“Trip to Bountiful” – part 10

 

What I learned looking at Skye

After a dodgy night playing at sleep, I woke up Jonesing for coffee. Something I’d not considered was the amount of light this far north at 3:00 am. Its insistence had done its work keeping me at the edges of REM. Hence, without the final plunge that gifts a person with an actual readiness for anything resembling wakefulness, I make plans for the day. They included much walking.

Ever since first learning to play Skye Boat Song on bagpipes many years ago, I’ve wanted to see what kind of place could inspire such a fetching melody. Sir Harold Boulton’s stirring lyrics:

Speed, bonny boat, like a bird on the wing,

onward the sailors cry.

Carry the lad who’s born to be king

over the sea to Skye.

 

Wait, they take a bit of a turn.

 

Loud the winds howl, loud the waves roar,

thunderclaps rend the air,

baffled, our foes stand by the shore,

follow they will not dare.

 

Phew. And, we’re back.

 
Though the waves leap, so soft shall ye sleep,

ocean’s a royal bed.

Rock’d in the deep, dear Flora will keep

watch o’er your weary head.

 

Spoke too soon.

 

Burnt are our homes, exile and death,

scattered, the loyal man.

Yet ere the sword, cool in the sheath,

Charlie will come again.

 

And for the win…

 

Speed, bonny boat, like a bird on the wing,

onward the sailors cry.

Carry the lad who’s born to be king

over the sea to Skye.

Abundantly evident in these overly nostalgic, clamoring lyrics is the kind of sentiment one finds at times of great national upheaval. The song tells how Bonnie Prince Charlie, disguised as a serving maid, escaped in a small boat after his defeat in the Jacobite uprising of 1746, with the aid of Flora MacDonald. Read here and here for more.

But, for all her beauty, Skye holds many secrets close to the vest. She can be coy, and her best ones you work for. Cars get parked. Hats, water, whistle (I of course didn’t have one), and walking canes come out of retirement. If you’re wise, a bit of stretching, and away. For me, however, it was to be further complicated by the fact that I’d be doing so with my bagpipes strapped to my back.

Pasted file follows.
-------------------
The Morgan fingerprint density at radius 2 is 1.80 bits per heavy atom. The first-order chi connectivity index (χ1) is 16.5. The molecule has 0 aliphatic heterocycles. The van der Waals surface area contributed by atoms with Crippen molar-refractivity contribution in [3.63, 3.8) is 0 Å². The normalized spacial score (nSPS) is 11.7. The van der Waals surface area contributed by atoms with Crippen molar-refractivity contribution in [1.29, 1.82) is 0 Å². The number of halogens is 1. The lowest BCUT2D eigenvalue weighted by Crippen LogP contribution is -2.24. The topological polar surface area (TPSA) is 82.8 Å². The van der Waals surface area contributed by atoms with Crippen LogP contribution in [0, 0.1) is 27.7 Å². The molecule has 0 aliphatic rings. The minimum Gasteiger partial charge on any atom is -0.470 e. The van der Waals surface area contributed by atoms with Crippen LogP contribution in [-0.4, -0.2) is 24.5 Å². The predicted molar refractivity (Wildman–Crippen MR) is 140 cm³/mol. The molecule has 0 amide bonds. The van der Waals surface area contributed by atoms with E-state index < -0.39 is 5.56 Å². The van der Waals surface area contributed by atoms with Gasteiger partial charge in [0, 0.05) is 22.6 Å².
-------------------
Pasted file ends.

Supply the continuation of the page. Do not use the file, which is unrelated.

Piping my way through the Highlands and now Skye was always part of the plan for me. If I was to regenerate all that Scots-Canadian blood, it would be done loudly and frequently. On the way here I had already stopped at every other layby, handing my phone to some unsuspecting, wide-eyed bugger already trying to get pictures of something other than me. But they always obliged, adding their thanks for letting them take further photos of their own. Oh vanity, vanity…

I sopped up the last of my inordinately large, complicated breakfast, belched happily and donned my rental chariot for the ride cross island to Portree.

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The picturesque harbor town of Portree

A short sixteen miles later and I let Skye’s largest town play with me a bit. I happily took in the smell of old sea and sound of fat gulls together with the obligatory tourist stops. A final morning coffee was enough to convince me that, today, the north road would be mine.

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Skye, the northern route. Heading east from Edinbane on Loch Greshornish to Portree, then northward and back home again.

Skye did not disappoint. The sky on Skye was uncommitted. It opened enough to allow fingers of warmth from early summer sun, brightly cheerful. But, it was also shy, at times hovering low above the higher peaks, building a rather impressive palette of hued shadow.

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Ubiquitous travel companions

Gentle, sloping meadows donned liberally with grazing sheep, farm equipment, and B ‘n Bs reach out into endless lochs and inlets. They are surprised by the often immediate, multi-colored, volcanic cliffs busting out of the earth in random protrusions. It is a land that veritably tumbles over itself in complex shades of purple-shadowed greens.

I battled tiny roads, a gutless car, crappy Internet (Siri was forever confused or non-existent), and literally dozens of cyclists on the way to my first port o’ call, a rocky outcropping called simply, The Storr. It is on the Trotternish peninsula facing the Sound of Raasay. My particular interest was to see “The Old Man of Storr.” Impressive in itself although one of the ugliest old men vaguely pictured in rock!